Many homeowners think of inspections as something that only happens when buying or selling a home. In some instances, like when the home is older than 25 years or if a home could be a liability, an inspection is necessary for a homeowners insurance policy. The 4-point home inspection focuses on four main systems of a home: HVAC, electrical, plumbing, and roof. Insurance companies in coastal states often have this inspection requirement.
What Is a 4-Point Inspection?
A 4-point inspection focuses on the areas that have an increased risk of failure due to age or wear. For example, an old roof could allow water to leak into the property, outdated wiring could cause a fire, and aging plumbing pipes might burst and flood the home. Should this happen, the necessary repairs must be calculated with the cost of replacing the aged system. Further, homes constructed several decades ago may not be built to the same standards as modern homes.
An inspector will look at the wiring to determine the type and age of the electrical panels and the breakers, the materials used for wire and insulation, and if repairs have been made. They will note the general condition of the system and if there are any safety concerns with the current electrical system.
The home inspector will examine the heating and cooling system and will make notes if it’s in working order and professionally installed. He or she will record the age of the system and its components.
For plumbing, the inspector will assess the water heater for function and leaks along with fixtures and appliances such as refrigerators and dishwaters that are connected to the plumbing. Showers/tubs, sinks, toilets, and sump pumps will also be inspected.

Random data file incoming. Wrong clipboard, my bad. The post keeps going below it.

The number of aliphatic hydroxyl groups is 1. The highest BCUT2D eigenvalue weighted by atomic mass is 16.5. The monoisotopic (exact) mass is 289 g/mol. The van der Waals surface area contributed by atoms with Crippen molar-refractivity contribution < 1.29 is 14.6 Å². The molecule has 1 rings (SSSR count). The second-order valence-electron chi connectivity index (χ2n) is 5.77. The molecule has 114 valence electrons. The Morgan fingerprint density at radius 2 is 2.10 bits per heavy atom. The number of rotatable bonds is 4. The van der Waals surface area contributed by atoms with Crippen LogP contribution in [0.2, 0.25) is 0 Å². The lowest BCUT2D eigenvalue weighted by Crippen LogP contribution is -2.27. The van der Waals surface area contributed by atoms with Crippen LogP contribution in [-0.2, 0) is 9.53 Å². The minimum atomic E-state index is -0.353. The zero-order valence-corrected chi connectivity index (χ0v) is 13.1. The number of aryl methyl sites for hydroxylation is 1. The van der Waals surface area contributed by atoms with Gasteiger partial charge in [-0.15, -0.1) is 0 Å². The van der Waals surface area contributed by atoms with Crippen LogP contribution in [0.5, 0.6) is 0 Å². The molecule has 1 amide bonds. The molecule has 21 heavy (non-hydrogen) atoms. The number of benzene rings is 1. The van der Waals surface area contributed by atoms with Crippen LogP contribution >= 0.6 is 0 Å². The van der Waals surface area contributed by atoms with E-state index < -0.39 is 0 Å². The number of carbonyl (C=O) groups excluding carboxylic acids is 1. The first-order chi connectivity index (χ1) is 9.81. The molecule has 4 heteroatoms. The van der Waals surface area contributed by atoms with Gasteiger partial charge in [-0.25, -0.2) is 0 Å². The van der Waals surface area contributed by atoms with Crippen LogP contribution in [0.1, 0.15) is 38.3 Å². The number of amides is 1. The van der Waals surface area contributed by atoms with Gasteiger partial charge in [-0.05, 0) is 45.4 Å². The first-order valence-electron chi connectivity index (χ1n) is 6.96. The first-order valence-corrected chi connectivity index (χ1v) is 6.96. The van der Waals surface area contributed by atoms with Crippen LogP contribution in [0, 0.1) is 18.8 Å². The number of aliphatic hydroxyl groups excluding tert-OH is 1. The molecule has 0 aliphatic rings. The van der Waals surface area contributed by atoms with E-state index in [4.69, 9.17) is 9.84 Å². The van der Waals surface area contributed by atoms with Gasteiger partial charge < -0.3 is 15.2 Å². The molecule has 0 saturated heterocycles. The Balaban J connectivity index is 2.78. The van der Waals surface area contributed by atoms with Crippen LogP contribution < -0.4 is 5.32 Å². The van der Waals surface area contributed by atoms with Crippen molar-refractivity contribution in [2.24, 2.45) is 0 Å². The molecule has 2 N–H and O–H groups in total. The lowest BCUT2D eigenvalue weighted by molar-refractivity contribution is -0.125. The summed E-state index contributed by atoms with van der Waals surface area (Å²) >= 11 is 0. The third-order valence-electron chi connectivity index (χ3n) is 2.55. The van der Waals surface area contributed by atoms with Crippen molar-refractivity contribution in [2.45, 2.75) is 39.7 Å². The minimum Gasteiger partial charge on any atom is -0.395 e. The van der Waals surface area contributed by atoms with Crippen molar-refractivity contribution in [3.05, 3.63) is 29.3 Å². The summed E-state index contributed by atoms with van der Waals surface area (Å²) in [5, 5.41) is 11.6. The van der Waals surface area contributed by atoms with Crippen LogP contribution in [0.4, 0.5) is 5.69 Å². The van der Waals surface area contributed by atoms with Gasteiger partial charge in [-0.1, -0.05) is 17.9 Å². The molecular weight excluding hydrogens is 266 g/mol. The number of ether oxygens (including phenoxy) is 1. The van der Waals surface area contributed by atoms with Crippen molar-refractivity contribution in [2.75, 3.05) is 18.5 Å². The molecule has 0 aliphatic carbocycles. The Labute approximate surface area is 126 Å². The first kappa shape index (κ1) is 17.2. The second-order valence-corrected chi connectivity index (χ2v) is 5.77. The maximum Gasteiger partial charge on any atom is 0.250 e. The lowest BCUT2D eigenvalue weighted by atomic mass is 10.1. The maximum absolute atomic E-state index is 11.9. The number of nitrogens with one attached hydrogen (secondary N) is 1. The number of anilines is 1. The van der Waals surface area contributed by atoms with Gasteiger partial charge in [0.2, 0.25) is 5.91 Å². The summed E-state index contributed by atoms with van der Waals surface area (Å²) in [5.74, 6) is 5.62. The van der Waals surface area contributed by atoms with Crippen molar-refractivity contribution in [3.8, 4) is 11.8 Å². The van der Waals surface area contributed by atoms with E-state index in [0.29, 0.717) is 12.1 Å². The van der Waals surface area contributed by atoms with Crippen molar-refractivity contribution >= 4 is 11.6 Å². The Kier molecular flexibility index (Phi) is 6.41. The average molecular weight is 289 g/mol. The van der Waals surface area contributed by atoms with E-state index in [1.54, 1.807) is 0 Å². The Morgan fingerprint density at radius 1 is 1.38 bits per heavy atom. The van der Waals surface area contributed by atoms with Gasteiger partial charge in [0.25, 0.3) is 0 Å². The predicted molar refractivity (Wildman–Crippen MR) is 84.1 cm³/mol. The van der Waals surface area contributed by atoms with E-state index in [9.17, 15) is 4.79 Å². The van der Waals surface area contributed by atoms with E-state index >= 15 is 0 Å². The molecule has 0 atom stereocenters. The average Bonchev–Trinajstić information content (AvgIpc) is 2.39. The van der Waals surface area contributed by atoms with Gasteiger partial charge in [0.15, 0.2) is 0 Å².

The condition of the roof will be inspected in depth. This includes the age of the roof, the materials, dates of maintenance/repair, signs of deterioration, and any leaks.
What Form Do I Need for a 4-Point Home Inspection?
If your insurance company requires a 4-point inspection, they may provide their own form for your inspector to complete. Ask the insurance company if you can use forms provided by the inspection company, as long as a qualified professional fills out the forms. Make sure you use the correct form so your homeowners insurance company has the information they need to provide a quote for coverage.
Can I Use the Home Inspection From When I Bought My Home?
Buyers who recently purchased an older home may be required to supply a 4-point inspection to their insurance companies. However, the companies typically do not want all of the information that is included in a standard buyer’s inspection report. The company that performed the inspection may be able to provide a form with only the needed information so that an additional inspection does not have to be completed.
How Do I Choose the Right Inspector For the Job?
Do your research before hiring an inspector. Remember, your inspector works for you. You’ll sign an agreement about the scope of the inspection. Because this inspection is more focused than a full home inspection, it doesn’t take as long — plan for a 4-point inspection to take 30-45 minutes, depending on the home inspector.
After the inspection, you’ll go over the findings together. If the inspector notices a problem during the inspection, homeowners may have to fix it to qualify for home insurance. However, these costs are typically less than repairing any damage such an issue may cause if left unaddressed.